817.1051/819: Telegram

The Minister in Nicaragua (Lane) to the Secretary of State

80. My 79, February 28, 5 p.m. The Ministers of Mexico and El Salvador, both of whom have just arrived, have told me that they had specific instructions to cooperate closely with me in the present situation. I met with them yesterday evening for the purpose of agreeing as to such conciliatory measures as might be taken by us. I acquainted them with the substance of proposed bill regarding the Guardia and stated that I did not wish to express any opinion regarding this bill, and particularly not to approve any action which might be interpreted as a repudiation of the position previously taken by the United States Government with respect to the Guardia. We agreed that a good moral effect would be created if the three of us should go in a body to the President and emphasize to him that our respective Governments are supporting the Constitutional Government of Nicaragua and that, should we be able in the interest of peace to exert our good offices with a view to conciliating divergent opinions, we placed ourselves at his disposal.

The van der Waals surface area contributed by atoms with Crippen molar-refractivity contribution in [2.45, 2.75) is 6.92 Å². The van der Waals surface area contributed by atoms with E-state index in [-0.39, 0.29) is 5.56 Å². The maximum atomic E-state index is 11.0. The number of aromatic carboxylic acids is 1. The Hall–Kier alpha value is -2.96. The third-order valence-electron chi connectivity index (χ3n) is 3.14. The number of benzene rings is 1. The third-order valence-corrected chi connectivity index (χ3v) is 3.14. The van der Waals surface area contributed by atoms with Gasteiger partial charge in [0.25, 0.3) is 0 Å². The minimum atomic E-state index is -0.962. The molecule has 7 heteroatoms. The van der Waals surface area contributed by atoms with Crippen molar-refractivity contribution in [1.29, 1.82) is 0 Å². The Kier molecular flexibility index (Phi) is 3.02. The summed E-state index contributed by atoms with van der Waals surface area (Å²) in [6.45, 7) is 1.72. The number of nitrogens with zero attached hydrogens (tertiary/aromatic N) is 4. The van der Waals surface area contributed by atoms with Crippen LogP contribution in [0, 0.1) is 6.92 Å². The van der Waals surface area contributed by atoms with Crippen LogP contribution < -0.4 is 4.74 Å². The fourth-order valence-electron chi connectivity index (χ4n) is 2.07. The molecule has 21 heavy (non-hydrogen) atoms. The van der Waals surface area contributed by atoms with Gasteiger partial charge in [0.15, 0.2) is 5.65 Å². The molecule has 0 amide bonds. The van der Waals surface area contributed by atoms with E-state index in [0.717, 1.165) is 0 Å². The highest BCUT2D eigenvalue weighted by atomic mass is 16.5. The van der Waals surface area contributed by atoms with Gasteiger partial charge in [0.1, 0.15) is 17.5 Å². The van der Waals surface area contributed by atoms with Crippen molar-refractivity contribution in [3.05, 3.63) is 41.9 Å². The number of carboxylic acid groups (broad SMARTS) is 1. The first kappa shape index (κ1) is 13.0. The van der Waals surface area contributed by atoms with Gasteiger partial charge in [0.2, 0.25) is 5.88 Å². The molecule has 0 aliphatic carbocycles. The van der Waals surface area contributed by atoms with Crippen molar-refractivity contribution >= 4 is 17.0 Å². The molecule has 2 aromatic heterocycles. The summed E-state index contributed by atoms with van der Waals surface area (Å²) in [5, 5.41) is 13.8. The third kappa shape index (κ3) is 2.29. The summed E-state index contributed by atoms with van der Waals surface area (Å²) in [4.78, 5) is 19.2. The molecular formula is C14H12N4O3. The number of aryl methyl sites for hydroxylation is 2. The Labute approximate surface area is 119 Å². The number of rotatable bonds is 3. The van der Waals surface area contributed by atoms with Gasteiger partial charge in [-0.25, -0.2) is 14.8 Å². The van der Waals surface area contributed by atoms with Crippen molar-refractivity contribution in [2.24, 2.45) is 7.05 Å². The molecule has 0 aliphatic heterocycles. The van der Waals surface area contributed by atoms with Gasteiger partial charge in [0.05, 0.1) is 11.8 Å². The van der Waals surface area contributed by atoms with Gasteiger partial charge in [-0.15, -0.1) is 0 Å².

We thereupon called on the President and the foregoing view was expressed to him by the Minister of Mexico as senior diplomatic representative. The Minister of El Salvador suggested that it might be wise for the sake of harmony to issue an order to the Guardia along the [Page 544] lines of the proposed bill, it being his feeling that an act of Congress might be resented while the action of the President as Commanding General of the Guardia would be considered to be entirely normal. The Minister of Mexico indicated that he was in accord with this plan. I stated, however, that in the absence of instructions from my Government I did not wish to give my approval, as such approval might be interpreted as a new departure in our attitude towards the Guardia. On the other hand I said that I understood my Government’s present position to be that the question of the Guardia is one for the present Government to determine. We left the President with the understanding that he would issue an order to the Guardia embodying the provisions of the draft law. As the Mexican Minister had told the Minister of El Salvador and myself that his instructions did not permit him to call on General Somoza but would allow him to treat only with the President and the Minister for Foreign Affairs, and the President having indicated that he had no objection to our using our good offices with General Somoza, the Minister of El Salvador and I determined to see Somoza last night particularly as reports were current yesterday that the crisis between the President and Somoza had been reached. I thereupon telephoned Somoza from the Legation and told him that the Minister of Salvador and I would be grateful if he would consult with us. He told us on reaching the Legation that the Guardia is loyal to the present administration, but that the feelings of the officers and men of the Guardia should be taken into account and that the continued maintenance of measures of military defense at the Presidential house were causing increased irritation and antagonism. Somoza had already been acquainted with the contents of the draft law by Léon Debayle, who had called on him at the request of the President. Somoza said that such a law would not only have a bad effect on the Guardia but would also work against the President, as it would indicate to the country that Sacasa not having enough moral force to issue orders to the Guardia had been forced to take action by the Congress. On being asked by the Minister of Salvador whether he would be agreeable to the issuance of the order by the President, instead of the enactment of the law, Somoza said that he would not object in principle but would greatly prefer if the provisions of the order could be contained in various orders issued from time to time. As I understand it, his feeling is that the Guardia would resent receiving at one blow such a comprehensive and what he termed a “drastic” order. We suggested that sometimes it is wiser to get a thing over with once and for all rather than to drag it out indefinitely. He left us agreeing to call on the President this morning should he be summoned.